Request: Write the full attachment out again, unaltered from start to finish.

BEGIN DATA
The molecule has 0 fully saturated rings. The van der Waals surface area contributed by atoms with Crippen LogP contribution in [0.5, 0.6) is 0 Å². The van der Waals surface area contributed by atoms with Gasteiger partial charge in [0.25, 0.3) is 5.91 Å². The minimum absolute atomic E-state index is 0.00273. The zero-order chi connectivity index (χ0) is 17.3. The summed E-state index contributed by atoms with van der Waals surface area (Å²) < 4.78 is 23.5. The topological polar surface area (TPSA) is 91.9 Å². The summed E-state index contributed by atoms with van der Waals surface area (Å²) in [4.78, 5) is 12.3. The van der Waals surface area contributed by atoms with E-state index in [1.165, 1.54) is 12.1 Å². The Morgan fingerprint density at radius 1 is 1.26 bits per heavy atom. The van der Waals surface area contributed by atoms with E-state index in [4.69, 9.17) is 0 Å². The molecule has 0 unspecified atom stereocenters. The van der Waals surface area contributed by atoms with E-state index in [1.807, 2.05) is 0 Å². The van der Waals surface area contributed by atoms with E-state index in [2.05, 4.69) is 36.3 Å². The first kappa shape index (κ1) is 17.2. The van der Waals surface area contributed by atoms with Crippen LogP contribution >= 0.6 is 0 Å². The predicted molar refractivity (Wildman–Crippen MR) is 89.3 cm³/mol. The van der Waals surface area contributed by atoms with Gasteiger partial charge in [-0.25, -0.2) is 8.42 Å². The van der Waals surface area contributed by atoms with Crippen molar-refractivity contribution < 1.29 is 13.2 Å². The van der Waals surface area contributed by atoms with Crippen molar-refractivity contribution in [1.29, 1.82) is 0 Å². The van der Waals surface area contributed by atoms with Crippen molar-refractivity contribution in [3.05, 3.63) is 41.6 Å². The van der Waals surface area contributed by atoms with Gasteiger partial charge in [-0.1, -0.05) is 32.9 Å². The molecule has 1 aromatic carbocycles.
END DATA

The molecule has 0 fully saturated rings. The van der Waals surface area contributed by atoms with Crippen LogP contribution in [0.5, 0.6) is 0 Å². The van der Waals surface area contributed by atoms with Gasteiger partial charge in [0.25, 0.3) is 5.91 Å². The minimum absolute atomic E-state index is 0.00273. The zero-order chi connectivity index (χ0) is 17.3. The summed E-state index contributed by atoms with van der Waals surface area (Å²) < 4.78 is 23.5. The topological polar surface area (TPSA) is 91.9 Å². The summed E-state index contributed by atoms with van der Waals surface area (Å²) in [4.78, 5) is 12.3. The van der Waals surface area contributed by atoms with E-state index in [1.165, 1.54) is 12.1 Å². The Morgan fingerprint density at radius 1 is 1.26 bits per heavy atom. The van der Waals surface area contributed by atoms with E-state index in [4.69, 9.17) is 0 Å². The molecule has 0 unspecified atom stereocenters. The van der Waals surface area contributed by atoms with E-state index in [1.807, 2.05) is 0 Å². The van der Waals surface area contributed by atoms with E-state index in [2.05, 4.69) is 36.3 Å². The first kappa shape index (κ1) is 17.2. The van der Waals surface area contributed by atoms with Crippen LogP contribution >= 0.6 is 0 Å². The predicted molar refractivity (Wildman–Crippen MR) is 89.3 cm³/mol. The van der Waals surface area contributed by atoms with Gasteiger partial charge in [-0.25, -0.2) is 8.42 Å². The van der Waals surface area contributed by atoms with Crippen molar-refractivity contribution < 1.29 is 13.2 Å². The van der Waals surface area contributed by atoms with Crippen molar-refractivity contribution in [1.29, 1.82) is 0 Å². The van der Waals surface area contributed by atoms with Crippen molar-refractivity contribution in [3.05, 3.63) is 41.6 Å². The van der Waals surface area contributed by atoms with Gasteiger partial charge in [-0.1, -0.05) is 32.9 Å². The molecule has 1 aromatic carbocycles.